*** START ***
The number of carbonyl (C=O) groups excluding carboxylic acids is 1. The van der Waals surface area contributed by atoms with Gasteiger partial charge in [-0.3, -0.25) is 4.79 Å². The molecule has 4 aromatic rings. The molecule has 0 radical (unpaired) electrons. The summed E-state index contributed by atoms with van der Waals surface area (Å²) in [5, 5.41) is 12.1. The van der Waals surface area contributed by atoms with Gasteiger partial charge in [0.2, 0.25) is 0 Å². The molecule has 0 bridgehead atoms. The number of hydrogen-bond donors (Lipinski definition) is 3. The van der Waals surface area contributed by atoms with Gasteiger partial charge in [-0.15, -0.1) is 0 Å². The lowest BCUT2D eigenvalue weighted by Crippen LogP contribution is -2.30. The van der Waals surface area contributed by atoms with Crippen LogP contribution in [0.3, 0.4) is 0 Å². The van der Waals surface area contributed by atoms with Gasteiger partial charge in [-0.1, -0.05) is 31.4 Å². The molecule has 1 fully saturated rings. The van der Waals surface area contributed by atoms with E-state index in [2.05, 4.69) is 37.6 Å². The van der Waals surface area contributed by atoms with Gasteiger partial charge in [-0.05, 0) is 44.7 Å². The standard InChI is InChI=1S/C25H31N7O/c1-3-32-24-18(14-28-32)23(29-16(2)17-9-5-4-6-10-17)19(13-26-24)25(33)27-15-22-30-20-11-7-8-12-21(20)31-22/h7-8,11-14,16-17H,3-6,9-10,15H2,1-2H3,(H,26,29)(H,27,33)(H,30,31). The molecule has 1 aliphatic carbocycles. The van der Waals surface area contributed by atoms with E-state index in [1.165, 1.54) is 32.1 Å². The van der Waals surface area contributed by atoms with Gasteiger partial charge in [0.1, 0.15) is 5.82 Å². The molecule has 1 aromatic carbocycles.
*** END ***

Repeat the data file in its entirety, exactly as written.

The number of carbonyl (C=O) groups excluding carboxylic acids is 1. The van der Waals surface area contributed by atoms with Gasteiger partial charge in [-0.3, -0.25) is 4.79 Å². The molecule has 4 aromatic rings. The molecule has 0 radical (unpaired) electrons. The summed E-state index contributed by atoms with van der Waals surface area (Å²) in [5, 5.41) is 12.1. The van der Waals surface area contributed by atoms with Gasteiger partial charge in [0.2, 0.25) is 0 Å². The molecule has 0 bridgehead atoms. The number of hydrogen-bond donors (Lipinski definition) is 3. The van der Waals surface area contributed by atoms with Gasteiger partial charge in [-0.15, -0.1) is 0 Å². The lowest BCUT2D eigenvalue weighted by Crippen LogP contribution is -2.30. The van der Waals surface area contributed by atoms with Crippen LogP contribution in [0.3, 0.4) is 0 Å². The van der Waals surface area contributed by atoms with Gasteiger partial charge in [-0.1, -0.05) is 31.4 Å². The molecule has 1 fully saturated rings. The van der Waals surface area contributed by atoms with E-state index in [2.05, 4.69) is 37.6 Å². The van der Waals surface area contributed by atoms with Gasteiger partial charge in [-0.05, 0) is 44.7 Å². The standard InChI is InChI=1S/C25H31N7O/c1-3-32-24-18(14-28-32)23(29-16(2)17-9-5-4-6-10-17)19(13-26-24)25(33)27-15-22-30-20-11-7-8-12-21(20)31-22/h7-8,11-14,16-17H,3-6,9-10,15H2,1-2H3,(H,26,29)(H,27,33)(H,30,31). The molecule has 1 aliphatic carbocycles. The van der Waals surface area contributed by atoms with E-state index in [1.165, 1.54) is 32.1 Å². The van der Waals surface area contributed by atoms with Gasteiger partial charge in [0.1, 0.15) is 5.82 Å². The molecule has 1 aromatic carbocycles.